3. Minneapolis, Minnesota

Aerial view of Minneapolis, Minnesota and lakes.

Image source: Getty Images.

Estimated income-to-expense ratio: 1.263
Cost of living index: 105.1
Cost of living estimate: $66,251
Median household income: $83,698
Median property value: $269,500
Population: 425,400 (3.63 million in Minneapolis-St. Paul-Bloomington metro area)
Unemployment rate: 4.8%

The median income in Minneapolis is 21.8% greater than the national median. That's enough to make it one of the best cities in the Midwest for high salaries and low expenses, even with a cost of living index 5.1% above the national average. The city also has low unemployment.

Jobs that are overrepresented in Minneapolis include arts, design, entertainment, sport, and media positions; community and social service work; and life, physical, and social science occupations.

4. Joliet, Illinois

Joliet, Illinois, from the river bridge.

Image source: Getty Images.

Estimated income-to-expense ratio: 1.260
Cost of living index: 94.9
Cost of living estimate: $59,821
Median household income: $75,379
Median property value: $172,400
Population: 148,000 (9.5 million in Chicago-Naperville-Elgin metro area)
Unemployment rate: 9.3%

Joliet combines a strong median income that's 9.7% more than the national median with a cost of living index 5.1% below the national average. There is one big issue, though, and that's a very high unemployment rate.

Residents in Joliet are more likely than those in other cities to work in material moving, as law enforcement workers and supervisors, and in fire fighting and other protective services.

5. St. Louis, Missouri

Aerial view of St. Louis, Missouri.

Image source: Getty Images.

Estimated income-to-expense ratio: 1.203
Cost of living index: 87.6
Cost of living estimate: $55,220
Median household income: $66,417
Median property value: $154,800
Population: 302,800 (2.8 million in metro area)
Unemployment rate: 8.4%

Although the median income in St. Louis is 3.3% less than the national median, it has a low cost of living index that beats the national average by 12.4%. Unfortunately, this is another city where unemployment is a problem, as the unemployment rate is well above the national average.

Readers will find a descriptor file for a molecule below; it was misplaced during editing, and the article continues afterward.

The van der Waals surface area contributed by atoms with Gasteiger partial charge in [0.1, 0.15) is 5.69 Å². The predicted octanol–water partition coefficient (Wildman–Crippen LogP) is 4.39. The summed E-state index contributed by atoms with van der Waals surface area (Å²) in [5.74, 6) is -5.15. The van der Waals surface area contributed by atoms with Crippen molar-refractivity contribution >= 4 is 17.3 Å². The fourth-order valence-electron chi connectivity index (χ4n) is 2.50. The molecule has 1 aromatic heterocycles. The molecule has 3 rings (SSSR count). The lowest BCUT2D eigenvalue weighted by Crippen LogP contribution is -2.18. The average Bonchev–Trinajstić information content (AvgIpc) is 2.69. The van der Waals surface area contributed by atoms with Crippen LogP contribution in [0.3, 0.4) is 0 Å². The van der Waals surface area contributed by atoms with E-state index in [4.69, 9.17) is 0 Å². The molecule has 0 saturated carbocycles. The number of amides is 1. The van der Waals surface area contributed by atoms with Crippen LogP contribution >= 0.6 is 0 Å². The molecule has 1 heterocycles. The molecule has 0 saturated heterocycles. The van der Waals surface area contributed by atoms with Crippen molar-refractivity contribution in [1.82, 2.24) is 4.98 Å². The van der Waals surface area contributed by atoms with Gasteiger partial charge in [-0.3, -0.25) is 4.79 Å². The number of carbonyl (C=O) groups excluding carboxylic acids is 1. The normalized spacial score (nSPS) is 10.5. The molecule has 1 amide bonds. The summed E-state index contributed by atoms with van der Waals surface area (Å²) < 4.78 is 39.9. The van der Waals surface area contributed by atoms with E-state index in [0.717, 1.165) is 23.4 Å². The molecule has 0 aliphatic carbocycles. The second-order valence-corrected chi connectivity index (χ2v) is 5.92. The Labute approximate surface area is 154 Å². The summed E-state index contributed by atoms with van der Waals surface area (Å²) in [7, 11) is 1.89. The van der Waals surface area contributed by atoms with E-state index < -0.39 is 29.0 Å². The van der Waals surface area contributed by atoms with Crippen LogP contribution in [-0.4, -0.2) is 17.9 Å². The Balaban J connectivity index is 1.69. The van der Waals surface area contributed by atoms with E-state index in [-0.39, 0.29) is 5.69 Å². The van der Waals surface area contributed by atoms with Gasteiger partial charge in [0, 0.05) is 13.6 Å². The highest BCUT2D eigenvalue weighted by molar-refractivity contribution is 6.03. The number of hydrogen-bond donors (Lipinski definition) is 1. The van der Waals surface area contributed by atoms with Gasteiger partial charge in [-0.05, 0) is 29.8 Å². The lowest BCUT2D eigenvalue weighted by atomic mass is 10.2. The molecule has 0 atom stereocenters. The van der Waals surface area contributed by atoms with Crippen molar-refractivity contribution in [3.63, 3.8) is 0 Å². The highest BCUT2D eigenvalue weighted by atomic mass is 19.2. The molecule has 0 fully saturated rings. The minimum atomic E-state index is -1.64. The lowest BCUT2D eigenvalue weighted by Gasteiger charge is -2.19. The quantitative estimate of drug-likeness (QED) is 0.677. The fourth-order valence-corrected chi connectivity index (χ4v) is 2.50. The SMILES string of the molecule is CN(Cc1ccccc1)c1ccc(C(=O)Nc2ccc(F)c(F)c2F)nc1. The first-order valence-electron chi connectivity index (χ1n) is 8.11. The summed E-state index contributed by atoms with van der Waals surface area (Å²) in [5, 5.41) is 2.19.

In the St. Louis labor force, there are more residents than expected who work in fire fighting and other protective services; life, physical, and social science occupations; and legal occupations.

6. Omaha, Nebraska

Downtown Omaha, Nebraska, with lake and fountain.

Image source: Getty Images.

Estimated income-to-expense ratio: 1.193
Cost of living index: 93.6
Cost of living estimate: $59,002
Median household income: $70,373
Median property value: $163,400
Population: 468,300 (941,900 in Omaha-Council Bluffs metro area)
Unemployment rate: 3.5%

It's fairly inexpensive to live in Omaha, which has a cost of living index 6.4% below the national average. Residents also tend to earn a bit more than average, as the median income is 2.4% above the national median. To top it off, Omaha has one of the lowest unemployment rates in the country.

Omaha has a higher-than-expected number of residents who work in legal occupations, business and financial operations, and computer and mathematical operations.

7. Kansas City, Missouri

Kansas City, Missouri with fountain.

Image source: Getty Images.

Estimated income-to-expense ratio: 1.173
Cost of living index: 95.0
Cost of living estimate: $59,884
Median household income: $70,215
Median property value: $166,400
Population: 491,800 (2.14 million in metro area)
Unemployment rate: 6.7%